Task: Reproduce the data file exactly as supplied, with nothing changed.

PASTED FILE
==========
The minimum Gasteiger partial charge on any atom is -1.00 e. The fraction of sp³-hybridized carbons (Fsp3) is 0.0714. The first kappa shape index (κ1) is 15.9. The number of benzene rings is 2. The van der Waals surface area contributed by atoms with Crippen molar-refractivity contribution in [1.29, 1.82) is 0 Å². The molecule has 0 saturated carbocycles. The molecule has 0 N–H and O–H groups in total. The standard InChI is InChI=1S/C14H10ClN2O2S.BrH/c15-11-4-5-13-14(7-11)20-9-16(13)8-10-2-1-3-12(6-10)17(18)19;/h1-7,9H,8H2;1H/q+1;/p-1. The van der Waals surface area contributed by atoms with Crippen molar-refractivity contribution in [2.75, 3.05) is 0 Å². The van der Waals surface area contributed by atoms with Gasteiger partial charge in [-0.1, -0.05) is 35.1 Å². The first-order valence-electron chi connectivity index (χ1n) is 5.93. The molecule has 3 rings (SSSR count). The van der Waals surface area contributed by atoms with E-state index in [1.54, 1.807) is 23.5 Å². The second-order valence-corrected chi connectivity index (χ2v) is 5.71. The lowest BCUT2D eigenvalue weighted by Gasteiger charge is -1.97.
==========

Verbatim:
The minimum Gasteiger partial charge on any atom is -1.00 e. The fraction of sp³-hybridized carbons (Fsp3) is 0.0714. The first kappa shape index (κ1) is 15.9. The number of benzene rings is 2. The van der Waals surface area contributed by atoms with Crippen molar-refractivity contribution in [1.29, 1.82) is 0 Å². The molecule has 0 saturated carbocycles. The molecule has 0 N–H and O–H groups in total. The standard InChI is InChI=1S/C14H10ClN2O2S.BrH/c15-11-4-5-13-14(7-11)20-9-16(13)8-10-2-1-3-12(6-10)17(18)19;/h1-7,9H,8H2;1H/q+1;/p-1. The van der Waals surface area contributed by atoms with Crippen molar-refractivity contribution in [2.75, 3.05) is 0 Å². The van der Waals surface area contributed by atoms with Gasteiger partial charge in [-0.1, -0.05) is 35.1 Å². The first-order valence-electron chi connectivity index (χ1n) is 5.93. The molecule has 3 rings (SSSR count). The van der Waals surface area contributed by atoms with E-state index in [1.54, 1.807) is 23.5 Å². The second-order valence-corrected chi connectivity index (χ2v) is 5.71. The lowest BCUT2D eigenvalue weighted by Gasteiger charge is -1.97.